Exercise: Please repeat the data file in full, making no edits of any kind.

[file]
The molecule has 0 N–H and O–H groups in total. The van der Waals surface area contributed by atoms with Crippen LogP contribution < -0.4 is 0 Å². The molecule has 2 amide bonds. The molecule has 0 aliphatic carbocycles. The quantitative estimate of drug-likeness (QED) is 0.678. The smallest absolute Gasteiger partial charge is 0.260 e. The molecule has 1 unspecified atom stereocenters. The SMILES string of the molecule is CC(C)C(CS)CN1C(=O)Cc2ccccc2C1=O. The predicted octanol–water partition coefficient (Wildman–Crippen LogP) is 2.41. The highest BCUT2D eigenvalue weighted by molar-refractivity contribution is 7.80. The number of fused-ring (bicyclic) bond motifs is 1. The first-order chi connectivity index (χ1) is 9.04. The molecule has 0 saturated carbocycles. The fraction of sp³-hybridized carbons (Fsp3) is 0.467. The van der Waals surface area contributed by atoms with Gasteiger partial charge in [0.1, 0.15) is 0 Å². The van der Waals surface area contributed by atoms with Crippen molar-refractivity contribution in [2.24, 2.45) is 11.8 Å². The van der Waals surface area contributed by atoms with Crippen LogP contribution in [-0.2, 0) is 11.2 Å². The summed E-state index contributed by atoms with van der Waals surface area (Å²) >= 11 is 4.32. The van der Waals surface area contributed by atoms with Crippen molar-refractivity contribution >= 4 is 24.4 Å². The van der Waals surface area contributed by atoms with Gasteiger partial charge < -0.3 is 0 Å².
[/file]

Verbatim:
The molecule has 0 N–H and O–H groups in total. The van der Waals surface area contributed by atoms with Crippen LogP contribution < -0.4 is 0 Å². The molecule has 2 amide bonds. The molecule has 0 aliphatic carbocycles. The quantitative estimate of drug-likeness (QED) is 0.678. The smallest absolute Gasteiger partial charge is 0.260 e. The molecule has 1 unspecified atom stereocenters. The SMILES string of the molecule is CC(C)C(CS)CN1C(=O)Cc2ccccc2C1=O. The predicted octanol–water partition coefficient (Wildman–Crippen LogP) is 2.41. The highest BCUT2D eigenvalue weighted by molar-refractivity contribution is 7.80. The number of fused-ring (bicyclic) bond motifs is 1. The first-order chi connectivity index (χ1) is 9.04. The molecule has 0 saturated carbocycles. The fraction of sp³-hybridized carbons (Fsp3) is 0.467. The van der Waals surface area contributed by atoms with Gasteiger partial charge in [0.1, 0.15) is 0 Å². The van der Waals surface area contributed by atoms with Crippen molar-refractivity contribution in [2.24, 2.45) is 11.8 Å². The van der Waals surface area contributed by atoms with Crippen LogP contribution in [-0.2, 0) is 11.2 Å². The summed E-state index contributed by atoms with van der Waals surface area (Å²) >= 11 is 4.32. The van der Waals surface area contributed by atoms with Crippen molar-refractivity contribution >= 4 is 24.4 Å². The van der Waals surface area contributed by atoms with Gasteiger partial charge < -0.3 is 0 Å².